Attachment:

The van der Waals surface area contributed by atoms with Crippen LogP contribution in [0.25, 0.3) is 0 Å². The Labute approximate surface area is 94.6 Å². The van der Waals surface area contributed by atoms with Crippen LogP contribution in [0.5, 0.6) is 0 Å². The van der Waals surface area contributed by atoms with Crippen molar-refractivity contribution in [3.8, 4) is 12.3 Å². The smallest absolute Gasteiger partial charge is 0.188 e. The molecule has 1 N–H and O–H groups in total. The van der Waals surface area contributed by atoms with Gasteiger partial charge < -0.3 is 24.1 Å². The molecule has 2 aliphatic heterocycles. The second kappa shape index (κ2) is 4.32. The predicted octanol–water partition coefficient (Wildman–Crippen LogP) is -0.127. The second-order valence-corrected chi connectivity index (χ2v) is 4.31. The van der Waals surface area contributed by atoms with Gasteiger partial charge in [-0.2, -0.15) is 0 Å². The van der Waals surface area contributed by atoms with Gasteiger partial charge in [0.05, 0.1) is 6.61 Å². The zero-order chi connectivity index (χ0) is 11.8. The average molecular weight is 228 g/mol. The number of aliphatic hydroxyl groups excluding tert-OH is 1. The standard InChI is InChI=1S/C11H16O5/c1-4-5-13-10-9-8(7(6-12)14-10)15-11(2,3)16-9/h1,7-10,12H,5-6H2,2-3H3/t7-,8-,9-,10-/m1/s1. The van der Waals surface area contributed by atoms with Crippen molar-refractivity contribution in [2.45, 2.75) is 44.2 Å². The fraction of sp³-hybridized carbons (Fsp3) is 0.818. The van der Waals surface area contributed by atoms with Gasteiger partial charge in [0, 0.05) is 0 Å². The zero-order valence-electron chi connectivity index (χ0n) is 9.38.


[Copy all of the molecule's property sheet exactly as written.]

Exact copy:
The van der Waals surface area contributed by atoms with Crippen LogP contribution in [0.25, 0.3) is 0 Å². The Labute approximate surface area is 94.6 Å². The van der Waals surface area contributed by atoms with Crippen LogP contribution in [0.5, 0.6) is 0 Å². The van der Waals surface area contributed by atoms with Crippen molar-refractivity contribution in [3.8, 4) is 12.3 Å². The smallest absolute Gasteiger partial charge is 0.188 e. The molecule has 1 N–H and O–H groups in total. The van der Waals surface area contributed by atoms with Gasteiger partial charge < -0.3 is 24.1 Å². The molecule has 2 aliphatic heterocycles. The second kappa shape index (κ2) is 4.32. The predicted octanol–water partition coefficient (Wildman–Crippen LogP) is -0.127. The second-order valence-corrected chi connectivity index (χ2v) is 4.31. The van der Waals surface area contributed by atoms with Gasteiger partial charge in [-0.2, -0.15) is 0 Å². The van der Waals surface area contributed by atoms with Gasteiger partial charge in [0.05, 0.1) is 6.61 Å². The zero-order chi connectivity index (χ0) is 11.8. The average molecular weight is 228 g/mol. The number of aliphatic hydroxyl groups excluding tert-OH is 1. The standard InChI is InChI=1S/C11H16O5/c1-4-5-13-10-9-8(7(6-12)14-10)15-11(2,3)16-9/h1,7-10,12H,5-6H2,2-3H3/t7-,8-,9-,10-/m1/s1. The van der Waals surface area contributed by atoms with Crippen molar-refractivity contribution in [2.45, 2.75) is 44.2 Å². The fraction of sp³-hybridized carbons (Fsp3) is 0.818. The van der Waals surface area contributed by atoms with Gasteiger partial charge in [0, 0.05) is 0 Å². The zero-order valence-electron chi connectivity index (χ0n) is 9.38.